- Architect In Charge:Jaewon Suh, Euihaing Lee
- Country:South Korea
Text description provided by the architects. Since the site was located at the end of a dead-end street and surrounded all over by buildings, it needed something that allows the building to be recognized at least from the main road. As shown in a typical Seoul neighborhood, Seongsan-dong is also full of irregular buildings by unknown developers and local builders, so if one elevation of the building becomes one large flat surface, it could not only highlight the presence of the building giving it a unique impression, but also be helpful to promote sale of units. Since the land owner was also a typical local developer, he undoubtedly demanded a unit-configuration that would maximize profits for the given conditions. Attempt to squeeze in a maximum number of units given the floor area ratio resulted in somewhat uneven floor plans, and the building section also had to be in accordance with the lines of the setback regulation of solar access right. This results in the typical consequence of the ‘economic necessity’ to accommodate as many units as possible in a relatively small plot and the complicated “auto-generative mechanism” created by the setback lines of building regulation which are inherent in many medium-size residential buildings in Seoul.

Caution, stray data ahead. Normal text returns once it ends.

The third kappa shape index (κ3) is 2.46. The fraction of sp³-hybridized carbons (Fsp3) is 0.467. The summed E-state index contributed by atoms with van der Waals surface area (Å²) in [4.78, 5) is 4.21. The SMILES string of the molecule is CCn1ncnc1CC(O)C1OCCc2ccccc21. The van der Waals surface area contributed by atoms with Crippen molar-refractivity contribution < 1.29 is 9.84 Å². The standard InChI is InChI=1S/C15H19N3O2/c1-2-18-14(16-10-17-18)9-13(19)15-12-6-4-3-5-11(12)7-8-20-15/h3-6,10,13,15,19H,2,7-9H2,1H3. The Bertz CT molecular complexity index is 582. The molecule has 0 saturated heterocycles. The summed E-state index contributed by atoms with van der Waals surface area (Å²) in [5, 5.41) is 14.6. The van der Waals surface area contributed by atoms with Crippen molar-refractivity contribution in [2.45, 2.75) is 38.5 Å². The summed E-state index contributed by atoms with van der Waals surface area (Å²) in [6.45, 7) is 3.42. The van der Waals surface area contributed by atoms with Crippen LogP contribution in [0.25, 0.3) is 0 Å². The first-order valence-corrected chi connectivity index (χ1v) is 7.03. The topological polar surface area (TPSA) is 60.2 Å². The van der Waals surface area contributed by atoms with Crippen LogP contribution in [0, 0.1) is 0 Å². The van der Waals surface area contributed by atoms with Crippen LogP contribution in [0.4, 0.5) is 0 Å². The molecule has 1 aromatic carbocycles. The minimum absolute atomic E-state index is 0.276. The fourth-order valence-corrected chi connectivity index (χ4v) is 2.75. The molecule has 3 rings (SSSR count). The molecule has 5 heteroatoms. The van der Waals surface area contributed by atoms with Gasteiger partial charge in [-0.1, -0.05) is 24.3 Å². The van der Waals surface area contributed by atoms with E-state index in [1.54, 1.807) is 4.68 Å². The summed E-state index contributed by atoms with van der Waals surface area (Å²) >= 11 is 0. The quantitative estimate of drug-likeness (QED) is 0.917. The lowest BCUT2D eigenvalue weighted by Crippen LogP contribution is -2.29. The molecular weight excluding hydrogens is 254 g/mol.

If this mass of capital and functions generated by the structure of the Korean real estate market coexist with the large flat surface reacting to the surrounding, it could be interpreted that the building, like a man wearing a mask to conceal his face, wears a mask to veil a heap of greed behind. The flat surface seen on the road becomes an exaggerated free-standing wall, thereby becoming a kind of ‘decorated shed’ which denied the proposition of modernism ‘form follows function’ and thus broke the typical cohesion of form and space. Furthermore, the representative building elevation, ‘the facade’ adds some satirical humor by associating certain shape or figure. One day, if a giant cat or owl appears reminding of a scene in a Japanese animation, it will be sure to liven up the neighborhood adding fun and pleasure.
While the ground floor is reserved for parking, the upper floors consist of 13 units in total: 4 units each on the 2nd and 3rd floor, 2 units with terraces on the 4th and 3 units with attics on the 5th. For privacy and convenience, main layout is designed around corridors on the one side of the building. Although each unit is quite small, all rooms are standardized without jagged corners for maximum efficiency and equipped with big windows for openness. The ceiling is left without light fixtures and the door height is slightly reduced than usual to achieve the sense of openness. In consideration of its complex form, the exterior was finished simply with white stucco and partially with blue tiles for concerns of contamination.